President Donald Trump has signed a law supporting pro-democracy protesters in Hong Kong, drawing a furious reaction from Beijing, which on Thursday summoned the USA envoy to China and warned of "firm countermeasures".
Waving British flags, the activists urged Britain to ensure that Hong Kong political dissidents do not suffer the same fate as Simon Cheng, a former British Consulate employee in the city who says he was detained and tortured by Chinese secret police.
In a reflection of Beijing's assertion that the protests are part of a foreign conspiracy, the ministry said the legislation should unite Chinese, including those in Hong Kong, in opposition to "sinister" United States intentions.
Hong Kong police have withdrawn from a university campus trashed by weeks of clashes as pro-democracy activists canvassed social media to promote more protests at the weekend.
Trump signed the Hong Kong Human Rights and Democracy Act of 2019 into law on Wednesday.
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Protesters plan to assemble on the British consulate at 7 p.m. (1100 GMT) on Friday to induce the British authorities to guard nationals based mostly within the Chinese language territory.
Police public relations chief Superintendent Kwok Ka-chuen said he hoped the peaceful end to the standoff would be a "turning point" in the protest movement.
After more than five months of increasingly violent demonstrations, the Chinese-ruled city has enjoyed relative calm since local elections on Sunday delivered an overwhelming victory to pro-democracy candidates. Protesters disrupted traffic in at least two places but dispersed after police issued warnings.
Chang applauded President Trump for doing something that "his predecessors" did not do-give the people of Hong Kong a voice and protect America from a communism-plagued China that is threatening to go after it.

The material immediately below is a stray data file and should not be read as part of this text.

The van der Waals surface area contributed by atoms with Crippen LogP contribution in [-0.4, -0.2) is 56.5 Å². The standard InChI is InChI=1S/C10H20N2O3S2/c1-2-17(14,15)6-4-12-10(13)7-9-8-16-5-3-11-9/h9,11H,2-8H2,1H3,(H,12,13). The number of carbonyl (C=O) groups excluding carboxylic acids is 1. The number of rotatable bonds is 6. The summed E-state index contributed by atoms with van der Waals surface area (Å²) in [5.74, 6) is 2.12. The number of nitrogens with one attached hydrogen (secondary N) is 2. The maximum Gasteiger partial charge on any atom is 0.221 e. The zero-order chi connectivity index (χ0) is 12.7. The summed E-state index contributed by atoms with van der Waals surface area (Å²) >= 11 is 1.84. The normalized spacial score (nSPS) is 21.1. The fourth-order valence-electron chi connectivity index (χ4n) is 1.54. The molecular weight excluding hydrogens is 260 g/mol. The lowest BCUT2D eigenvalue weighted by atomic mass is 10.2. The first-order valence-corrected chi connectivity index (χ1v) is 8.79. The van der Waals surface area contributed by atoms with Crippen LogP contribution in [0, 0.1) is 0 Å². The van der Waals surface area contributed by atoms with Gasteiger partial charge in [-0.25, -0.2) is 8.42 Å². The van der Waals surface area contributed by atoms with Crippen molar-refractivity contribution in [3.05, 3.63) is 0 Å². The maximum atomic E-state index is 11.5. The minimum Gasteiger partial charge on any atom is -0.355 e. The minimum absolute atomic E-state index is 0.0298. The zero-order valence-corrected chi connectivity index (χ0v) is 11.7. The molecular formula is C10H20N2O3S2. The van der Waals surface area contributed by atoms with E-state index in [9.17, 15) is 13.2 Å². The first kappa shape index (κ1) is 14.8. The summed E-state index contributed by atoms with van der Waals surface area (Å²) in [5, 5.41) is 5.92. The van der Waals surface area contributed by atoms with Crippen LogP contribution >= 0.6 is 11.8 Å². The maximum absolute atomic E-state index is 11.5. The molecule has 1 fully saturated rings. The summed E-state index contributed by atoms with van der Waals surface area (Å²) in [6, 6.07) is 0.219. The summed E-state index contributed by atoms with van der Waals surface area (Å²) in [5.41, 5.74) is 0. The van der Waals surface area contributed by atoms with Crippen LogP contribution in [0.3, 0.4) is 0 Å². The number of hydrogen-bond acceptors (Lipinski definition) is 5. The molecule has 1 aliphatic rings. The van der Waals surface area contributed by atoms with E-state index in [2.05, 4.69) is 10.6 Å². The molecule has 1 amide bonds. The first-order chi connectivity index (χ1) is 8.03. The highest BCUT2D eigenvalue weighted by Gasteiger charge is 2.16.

One legislation requires the State Department to certify annually that China is allowing Hong Kong enough autonomy to guarantee its favorable trading status, and would impose sanctions on Chinese officials who fail to abide by the rules, for example, violating human rights.
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But Beijing lashed out furiously, summoning the U.S. ambassador, threatening unspecified "firm countermeasures" and warning Washington not to implement the legislation.
"I signed these bills out of respect for President Xi, China, and the people of Hong Kong", the president said in a November 27 statement.
Police removed a stash of almost 4,000 gasoline bombs left behind by protesters, who fought pitched battles about two weeks ago with riot officers on surrounding streets.
Police said they found 3,989 petrol bombs, 1,339 explosive items, 601 bottles of corrosive liquid and 573 weapons at the site, before handing control of the premises back to university management at around noon.
The Nov. 19 bill being decried by Beijing-the Hong Kong Human Legal Rights and Democracy Act-was sponsored by Sen. No protesters were found inside.
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The unrest began in June with a huge march against an extradition bill seen as an erosion of freedoms promised when Hong Kong returned to Chinese control in 1997.